Financial Dispute Resolution Hearing – A hearing which takes place as part of the ancillary relief process. It is commonly known as an “FDR” and is an opportunity for the parties to negotiate a final financial settlement with the input and assistance of a family judge. The parties do not give evidence and the judge cannot impose a decision upon them.
Form A – The application to start financial proceedings.
Form E – A statement setting out a party’s financial information in ancillary relief proceedings.
Injunction – An order of the court preventing a person from taking a specific step. For example, an injunction may prevent a person disposing of an asset or attending at the family home.
the territory in which a court can operate
the power it has to deal with particular cases
the power it has to issue orders
Maintenance – Money paid to support a spouse and children when a marriage has ended. Otherwise known as “periodical payments”.
Matrimonial home – The house in which a husband and wife live in as a married couple.
Mediation – Help from an independent person who assists a separating couple in resolving their legal differences at the end of a relationship.
Non-molestation Order – An order dealing with a party’s behaviour. It commonly prevents a person from threatening, intimidating etc another
Occupation Order – An order determining who should live in a property. One party will be permitted to live in the property, the other will be excluded.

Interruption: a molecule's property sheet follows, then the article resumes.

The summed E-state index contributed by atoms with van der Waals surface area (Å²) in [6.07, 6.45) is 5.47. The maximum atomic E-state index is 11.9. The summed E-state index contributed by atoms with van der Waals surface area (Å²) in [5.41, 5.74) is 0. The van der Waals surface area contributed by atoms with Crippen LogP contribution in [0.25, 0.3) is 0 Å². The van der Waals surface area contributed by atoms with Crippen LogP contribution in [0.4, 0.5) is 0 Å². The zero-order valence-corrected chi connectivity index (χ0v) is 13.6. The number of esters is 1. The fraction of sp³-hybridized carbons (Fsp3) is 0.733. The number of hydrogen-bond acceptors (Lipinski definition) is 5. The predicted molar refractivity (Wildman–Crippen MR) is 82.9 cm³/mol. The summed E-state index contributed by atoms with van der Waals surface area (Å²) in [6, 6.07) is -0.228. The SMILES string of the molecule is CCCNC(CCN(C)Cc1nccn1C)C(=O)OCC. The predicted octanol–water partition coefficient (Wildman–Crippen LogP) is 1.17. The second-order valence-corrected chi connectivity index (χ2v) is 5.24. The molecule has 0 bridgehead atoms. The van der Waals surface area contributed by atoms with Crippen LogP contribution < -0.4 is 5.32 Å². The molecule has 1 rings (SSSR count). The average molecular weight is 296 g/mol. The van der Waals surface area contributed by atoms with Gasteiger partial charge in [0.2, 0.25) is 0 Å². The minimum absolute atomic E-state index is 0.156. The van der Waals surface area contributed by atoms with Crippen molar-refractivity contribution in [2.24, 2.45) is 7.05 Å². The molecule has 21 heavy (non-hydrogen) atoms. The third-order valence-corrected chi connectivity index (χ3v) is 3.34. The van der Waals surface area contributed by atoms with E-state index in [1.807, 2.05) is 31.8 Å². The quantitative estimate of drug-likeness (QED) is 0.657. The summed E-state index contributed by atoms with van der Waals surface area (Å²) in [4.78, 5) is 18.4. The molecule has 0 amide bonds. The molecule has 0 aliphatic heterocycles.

Polygamy – Being married to more than one person at once.
Pre-Nuptial Agreement – An agreement entered into by a couple prior to their marriage which is intended to determine financial claims should they divorce. They are not binding upon English law, although the courts will attach a great deal of weight to such agreements if they are properly drawn up and if certain safeguards are met.
Post-Nuptial Agreement – The same as a pre-nuptial agreement but is entered into between a couple after the marriage as opposed to beforehand.
Prohibited Steps Order – An order prohibiting a certain act.
Respondent – The person an action is being taken against.
Specific Issue Order – An order permitting a certain activity in respect of children. A specific issue order may address which school a child shall attend or whether they should undergo certain medical treatment or receive certain religious education.
Statement of Information – The statement summarising the parties’ respective finances.
Undertaking – A promise which can be enforced by law such as a promise made by one of the parties or by their lawyer during legal proceedings.
Without prejudice – When written on a document, the document cannot be used as evidence that a contract or agreement exists.
Authorised and Regulated by the Solicitors Regulation Authority, SRA No: 627248. Hall Brown Family Law is the trading name of Hall Brown Limited which is a limited company registered at Ship Canal House, 98 King Street, Manchester, M2 4WU. Company number 09935721. James Brown and Sam Hall are the sole directors. We use the word "partner" to refer to a shareholder or director of the company, or an employee or consultant who is a lawyer with equivalent standing and qualifications.